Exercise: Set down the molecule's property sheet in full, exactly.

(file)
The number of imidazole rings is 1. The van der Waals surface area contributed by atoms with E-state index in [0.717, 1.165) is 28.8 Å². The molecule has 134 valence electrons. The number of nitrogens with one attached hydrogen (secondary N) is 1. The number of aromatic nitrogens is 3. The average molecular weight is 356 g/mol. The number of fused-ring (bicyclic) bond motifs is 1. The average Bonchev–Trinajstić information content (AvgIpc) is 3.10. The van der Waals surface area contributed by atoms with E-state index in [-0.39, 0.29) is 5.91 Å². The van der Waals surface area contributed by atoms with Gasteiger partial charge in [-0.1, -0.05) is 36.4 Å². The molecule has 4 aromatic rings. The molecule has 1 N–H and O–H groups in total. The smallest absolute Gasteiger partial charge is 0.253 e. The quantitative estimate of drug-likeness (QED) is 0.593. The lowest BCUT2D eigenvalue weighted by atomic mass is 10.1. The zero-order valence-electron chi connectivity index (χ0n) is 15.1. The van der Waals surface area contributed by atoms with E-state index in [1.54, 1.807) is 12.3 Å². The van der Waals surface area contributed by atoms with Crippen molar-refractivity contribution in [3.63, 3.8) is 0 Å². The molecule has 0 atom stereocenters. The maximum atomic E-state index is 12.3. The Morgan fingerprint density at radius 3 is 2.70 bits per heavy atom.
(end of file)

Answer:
The number of imidazole rings is 1. The van der Waals surface area contributed by atoms with E-state index in [0.717, 1.165) is 28.8 Å². The molecule has 134 valence electrons. The number of nitrogens with one attached hydrogen (secondary N) is 1. The number of aromatic nitrogens is 3. The average molecular weight is 356 g/mol. The number of fused-ring (bicyclic) bond motifs is 1. The average Bonchev–Trinajstić information content (AvgIpc) is 3.10. The van der Waals surface area contributed by atoms with E-state index in [-0.39, 0.29) is 5.91 Å². The van der Waals surface area contributed by atoms with Gasteiger partial charge in [-0.1, -0.05) is 36.4 Å². The molecule has 4 aromatic rings. The molecule has 1 N–H and O–H groups in total. The smallest absolute Gasteiger partial charge is 0.253 e. The quantitative estimate of drug-likeness (QED) is 0.593. The lowest BCUT2D eigenvalue weighted by atomic mass is 10.1. The zero-order valence-electron chi connectivity index (χ0n) is 15.1. The van der Waals surface area contributed by atoms with E-state index in [1.54, 1.807) is 12.3 Å². The van der Waals surface area contributed by atoms with Crippen molar-refractivity contribution in [3.63, 3.8) is 0 Å². The molecule has 0 atom stereocenters. The maximum atomic E-state index is 12.3. The Morgan fingerprint density at radius 3 is 2.70 bits per heavy atom.